Home prices chipping away at fairness

S&P credit ratings expert confirms the strength of the housing sector but questions the benefit of high home prices for society

A managing director of a credit ratings agency responsible for scoring the quality of Australia’s mortgage debt has questioned the social impact of the nation’s soaring house prices, even while she confirms the strength of the sector.

Standard & Poor’s managing director of rating services Fabienne Michaux said the strength of Australia’s mortgage quality is a success on the capital markets but the high valuation of homes underlying the debt presents a long-term risk to the basic fairness in society.

“The social implication of house prices in the longer term is a key issue,” she said. “One of the things people were proud of was that (Australia) was fairly egalitarian and even and everybody had basic rights to housing and basic education and good healthcare.”
“Those are the sorts of things that start to chip away when you’ve got people who can’t afford to actually to find somewhere to put a roof over their head.”

 

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The median national city median home price was $468,000 in May, according to RP Data-Rismark, following years of nearly uninterrupted increases in value, driven by a shortage of available new land, a cumbersome building approvals process and tax incentives that reward owners to purchase and hold second homes.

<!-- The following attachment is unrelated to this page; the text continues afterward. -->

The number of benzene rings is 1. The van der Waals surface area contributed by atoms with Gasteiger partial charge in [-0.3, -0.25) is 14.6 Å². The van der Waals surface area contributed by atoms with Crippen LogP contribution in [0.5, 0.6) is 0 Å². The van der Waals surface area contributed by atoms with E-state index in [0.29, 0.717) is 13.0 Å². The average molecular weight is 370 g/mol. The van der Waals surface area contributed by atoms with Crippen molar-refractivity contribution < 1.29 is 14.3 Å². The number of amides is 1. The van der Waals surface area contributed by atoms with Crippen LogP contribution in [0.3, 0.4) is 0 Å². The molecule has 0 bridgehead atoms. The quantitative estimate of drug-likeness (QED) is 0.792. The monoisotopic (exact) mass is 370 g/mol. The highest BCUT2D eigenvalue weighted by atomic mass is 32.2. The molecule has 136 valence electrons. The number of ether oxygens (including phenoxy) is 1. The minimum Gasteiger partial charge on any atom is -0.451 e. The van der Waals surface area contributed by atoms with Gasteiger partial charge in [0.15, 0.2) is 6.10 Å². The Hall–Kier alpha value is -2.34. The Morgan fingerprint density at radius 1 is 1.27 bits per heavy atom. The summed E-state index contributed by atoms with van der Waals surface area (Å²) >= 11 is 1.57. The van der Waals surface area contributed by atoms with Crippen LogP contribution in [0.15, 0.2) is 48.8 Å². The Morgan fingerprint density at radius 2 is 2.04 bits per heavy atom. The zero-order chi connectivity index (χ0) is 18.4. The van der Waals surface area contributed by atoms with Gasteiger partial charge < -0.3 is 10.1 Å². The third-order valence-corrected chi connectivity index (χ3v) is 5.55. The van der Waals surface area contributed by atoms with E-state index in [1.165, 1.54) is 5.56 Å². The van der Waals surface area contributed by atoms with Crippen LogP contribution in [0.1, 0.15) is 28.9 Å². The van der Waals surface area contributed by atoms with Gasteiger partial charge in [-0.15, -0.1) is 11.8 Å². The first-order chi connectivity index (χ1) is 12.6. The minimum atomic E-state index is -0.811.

There is an estimated 200,000 home shortage in the nation, expected to worsen as a recovery in building stalls. Ratings agencies such as Standard & Poor’s grade the quality of the mortgage debt that is repackaged and on-sold by local lenders to institutional investors.

While confirming the strength of assets underlying Australia’s residential mortgage backed securities market, which has issued $352 billion since 2000, Ms Michaux noted home owners are unwise to take too much satisfaction in becoming property millionaires.

“Ultimately the utility of the house is still that you’re living in it,” she said. “When you pass it on, it’s still one house. If you’ve got two kids you’ve got half a house each.”

Story by Chris Zappone Fairfax Digital

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